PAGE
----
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Sixth-graders constructing new lessons

Published 7:01am Sunday, October 27, 2013
Jorden Delamater holds up one side of a geodesic dome Friday as part of an engineering unit all sixth-graders at I.J. Holton Intermediate School are participating in. Trey Mewes/trey.mewes@austindailyherald.com
Jorden Delamater holds up one side of a geodesic dome Friday as part of an engineering unit all sixth-graders at I.J. Holton Intermediate School are participating in. Trey Mewes/trey.mewes@austindailyherald.com

Build a dome, the teachers said.

Take wrapped up sheets of the Austin Daily Herald, tape them together in intricate geometric shapes, then connect them at the top.

It sounds far more simple than the project actually is, as every sixth-grader at I.J. Holton Intermediate School learned Friday. Sixth-graders began the first of four large-scale engineering units this week as part of the school’s Science, Technology, Engineering, Arts and Mathematics (STEAM) curriculum.

The units involve multiple subjects, from reading and social studies at the beginning to set up the eventual experiment, to Friday’s demonstration of basic math concepts using simple geometry and trigonometry, to eventually creating a windmill designed to aerate a pond in a few weeks.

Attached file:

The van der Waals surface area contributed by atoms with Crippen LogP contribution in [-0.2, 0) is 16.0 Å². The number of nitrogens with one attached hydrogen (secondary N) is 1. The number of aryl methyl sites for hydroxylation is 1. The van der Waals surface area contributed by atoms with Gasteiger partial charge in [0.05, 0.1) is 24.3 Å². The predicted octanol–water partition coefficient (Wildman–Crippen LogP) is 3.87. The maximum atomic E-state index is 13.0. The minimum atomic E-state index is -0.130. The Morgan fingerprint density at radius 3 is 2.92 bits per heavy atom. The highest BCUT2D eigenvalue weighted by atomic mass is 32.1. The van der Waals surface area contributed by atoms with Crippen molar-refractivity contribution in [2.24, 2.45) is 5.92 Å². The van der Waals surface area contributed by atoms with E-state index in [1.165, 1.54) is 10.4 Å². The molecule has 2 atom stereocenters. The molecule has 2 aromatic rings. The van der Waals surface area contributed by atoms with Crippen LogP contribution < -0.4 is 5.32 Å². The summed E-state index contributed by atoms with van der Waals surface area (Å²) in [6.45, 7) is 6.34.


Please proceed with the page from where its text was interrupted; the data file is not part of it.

Addie Ross tapes part of a geodesic dome at I.J. Holton Intermediate School Friday. All Holton sixth-graders helped build a dome as part of an engineering unit.  Trey Mewes/trey.mewes@austindailyherald.com
Addie Ross tapes part of a geodesic dome at I.J. Holton Intermediate School Friday. All Holton sixth-graders helped build a dome as part of an engineering unit. Trey Mewes/trey.mewes@austindailyherald.com

Building a dome was the first step to that windmill, though the students may not know it.

“They’re problem-solving,” said math teacher Kathy Huffman. “This is the first step on how you solve a problem.”

Students had to solve several problems as their respective domes took shape. Working in groups, students created structures several feet tall through newspaper and masking tape, which didn’t always stand up well. Yet students appeared to enjoy the hands-on project.

“I think it’s really fun,” said MacKenzie Windschitl. “We get to actually do hands-on activities to learn.”

The domes will eventually lead to further lessons and more opportunity for creative thinking, part of a school-wide effort to instill more intellectual agility into students as opposed to rote facts and figures.

“These students don’t realize it yet, maybe one or two do, but they’re being engineers right now,” said Language Arts teacher Cori McRae. “This is the heart of a STEAM school.”

Holton is only weeks into its first year — this engineering project represents the first time in recent memory Austin teachers in the district have tried a massive all-grade lesson. The new school is a result of a $28.9 million referendum, which voters approved in 2011 in response to an increasing student population and space issues among Austin schools. A task force designed the building to move fifth-graders from area elementary schools and sixth-graders from Ellis Middle School.

It appears the hands-on lessons are already getting students to appreciate the new school.

“I bet they didn’t do this at Ellis,” sixth-grader Riley Norton said.


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